From the prospective of this reader (who grew up in a farm town, attended school with farm kids but has lived his adult life in cities of 150,000 to 300,000 people) this book gave an informative, sympathetic, and true picture of the lives of folks who do their best to make a living on the land, dealing with the uncertainty of weather and commodity markets.
- Thanks, U.S.! -
Monday, February 18, 2019
Read by Rebecca Lowman, Cassandra Campbell, Mark Deakins, Robertson Dean
Published May 2010 by Turtleback Books
Source: audiobook checked out from my local library
Libby Day was seven when her mother and two sisters were murdered in “The Satan Sacrifice" of Kinnakee, Kansas. She survived—and famously testified that her fifteen-year-old brother, Ben, was the killer. Twenty-five years later, the Kill Club—a secret secret society obsessed with notorious crimes—locates Libby and pumps her for details. They hope to discover proof that may free Ben. Libby hopes to turn a profit off her tragic history: She’ll reconnect with the players from that night and report her findings to the club—for a fee. As Libby’s search takes her from shabby Missouri strip clubs to abandoned Oklahoma tourist towns, the unimaginable truth emerges, and Libby finds herself right back where she started—on the run from a killer.
I've had this book in print for several years; I bought it and Sharp Objects after being impressed with Flynn's Gone Girl. I read Sharp Objects but it wasn't until after I watched the HBO mini-series of that book that made me decide it was time to read this book. Fortunately, my library had it on audio which always makes it easier for me to find the time for a book.
Let's be honest, Dark Places could be the title of any of Gillian Flynn's books. Like her others, Dark Places is a deeply twisted story and, yes, dark, novel, filled with complex characters and no easy answers. Libby is not a likable character - truth be told, none of the characters is likable. And yet, you can't help hope that she will find what she is looking for, be able to find some healing.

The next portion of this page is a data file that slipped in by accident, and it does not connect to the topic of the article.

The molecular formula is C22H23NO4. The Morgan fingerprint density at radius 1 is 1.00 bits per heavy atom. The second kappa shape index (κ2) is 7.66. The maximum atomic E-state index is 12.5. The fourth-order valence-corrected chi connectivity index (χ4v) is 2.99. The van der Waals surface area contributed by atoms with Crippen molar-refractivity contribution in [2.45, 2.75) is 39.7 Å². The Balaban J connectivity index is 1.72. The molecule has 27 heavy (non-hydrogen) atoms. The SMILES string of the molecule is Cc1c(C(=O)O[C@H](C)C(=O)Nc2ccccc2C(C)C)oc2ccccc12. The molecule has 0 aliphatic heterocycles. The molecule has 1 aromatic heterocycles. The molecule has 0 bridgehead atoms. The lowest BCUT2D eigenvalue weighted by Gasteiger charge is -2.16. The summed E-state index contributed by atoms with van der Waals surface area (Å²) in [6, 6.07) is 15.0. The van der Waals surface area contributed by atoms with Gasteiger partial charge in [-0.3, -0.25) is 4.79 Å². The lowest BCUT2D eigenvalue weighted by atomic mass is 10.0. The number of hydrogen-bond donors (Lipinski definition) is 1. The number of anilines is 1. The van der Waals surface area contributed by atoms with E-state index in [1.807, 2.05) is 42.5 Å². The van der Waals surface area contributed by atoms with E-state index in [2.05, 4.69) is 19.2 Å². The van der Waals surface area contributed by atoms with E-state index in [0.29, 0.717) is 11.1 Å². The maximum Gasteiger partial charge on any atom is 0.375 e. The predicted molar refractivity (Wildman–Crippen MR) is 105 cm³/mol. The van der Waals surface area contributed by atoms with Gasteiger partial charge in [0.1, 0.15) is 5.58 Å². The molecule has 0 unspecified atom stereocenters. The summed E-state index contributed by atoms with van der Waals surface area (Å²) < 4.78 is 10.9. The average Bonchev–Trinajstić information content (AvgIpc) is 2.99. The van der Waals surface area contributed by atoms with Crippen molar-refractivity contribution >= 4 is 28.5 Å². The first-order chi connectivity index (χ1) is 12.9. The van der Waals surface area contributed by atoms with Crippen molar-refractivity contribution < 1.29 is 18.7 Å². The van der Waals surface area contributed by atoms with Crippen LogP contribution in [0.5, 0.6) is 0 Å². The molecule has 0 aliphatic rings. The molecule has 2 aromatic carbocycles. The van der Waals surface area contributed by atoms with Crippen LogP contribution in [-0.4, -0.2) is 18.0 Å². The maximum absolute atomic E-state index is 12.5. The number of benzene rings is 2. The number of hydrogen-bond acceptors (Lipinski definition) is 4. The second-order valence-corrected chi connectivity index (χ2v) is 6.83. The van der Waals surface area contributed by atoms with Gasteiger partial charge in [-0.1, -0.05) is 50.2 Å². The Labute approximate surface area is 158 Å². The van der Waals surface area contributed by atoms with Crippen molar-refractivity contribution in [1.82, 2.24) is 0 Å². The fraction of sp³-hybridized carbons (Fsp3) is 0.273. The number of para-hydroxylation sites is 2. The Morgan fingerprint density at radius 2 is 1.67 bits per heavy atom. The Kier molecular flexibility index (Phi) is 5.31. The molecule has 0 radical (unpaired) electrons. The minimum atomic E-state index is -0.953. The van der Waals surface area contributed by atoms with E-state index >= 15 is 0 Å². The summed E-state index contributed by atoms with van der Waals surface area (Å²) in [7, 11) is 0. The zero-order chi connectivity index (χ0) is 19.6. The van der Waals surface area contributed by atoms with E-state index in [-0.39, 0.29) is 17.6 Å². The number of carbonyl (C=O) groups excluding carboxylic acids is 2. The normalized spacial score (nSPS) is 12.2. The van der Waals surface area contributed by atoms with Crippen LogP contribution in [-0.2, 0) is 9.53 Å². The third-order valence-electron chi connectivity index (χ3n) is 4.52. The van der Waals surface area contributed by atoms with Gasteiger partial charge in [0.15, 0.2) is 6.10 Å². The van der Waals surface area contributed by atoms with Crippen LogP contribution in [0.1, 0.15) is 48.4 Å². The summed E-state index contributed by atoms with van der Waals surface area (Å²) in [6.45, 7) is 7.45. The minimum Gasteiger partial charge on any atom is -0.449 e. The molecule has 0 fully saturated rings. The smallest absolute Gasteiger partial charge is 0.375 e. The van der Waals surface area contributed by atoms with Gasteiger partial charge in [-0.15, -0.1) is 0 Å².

The book alternates between present day, as Libby begins working with the Kill Club to try to find out what really happened twenty-five years ago, and 1985, where Flynn alternates again between Ben's and mother, Patty's, points of view leading up to the night of the murders. It's a slow build, as we meet all of the characters and move back and forth in time, but all of the build is essential to keep readers guessing. You all know by know that my track record of solving the mystery is not great and this one lands on the side of "I did not see that coming." I'm still a little unresolved about how I feel about the ending; but I was satisfied. If you read this one, I'd love to hear what you thought of it.
Because of the way Dark Places is formatted, it really calls for multiple narrators and this cast of readers did not disappoint. I definitely can recommend the audiobook version of this novel.
A warning - there is quite a lot of foul language and some very gruesome scenes. This one is not for the faint of heart.
Sunday, February 17, 2019
Last Week I:
Listened To: I finished David Sedaris' When You Are Engulfed In Flames (in my review, I'll tell you why I should listen to Sedaris whenever I'm driving in the winter) and I restarted Kristin Hannah's The Great Alone (her descriptions of winter in Alaska are making me realize, even more, how whiny I'm being), which my book club will be reading later this spring.
Watched: Agatha and The Truth of Murder on Netflix in which the filmmakers imagine that Ms. Christie's 1926 disappearance was the result of her attempting to solve a real murder mystery from six years earlier. It's not high art, but I did enjoy it.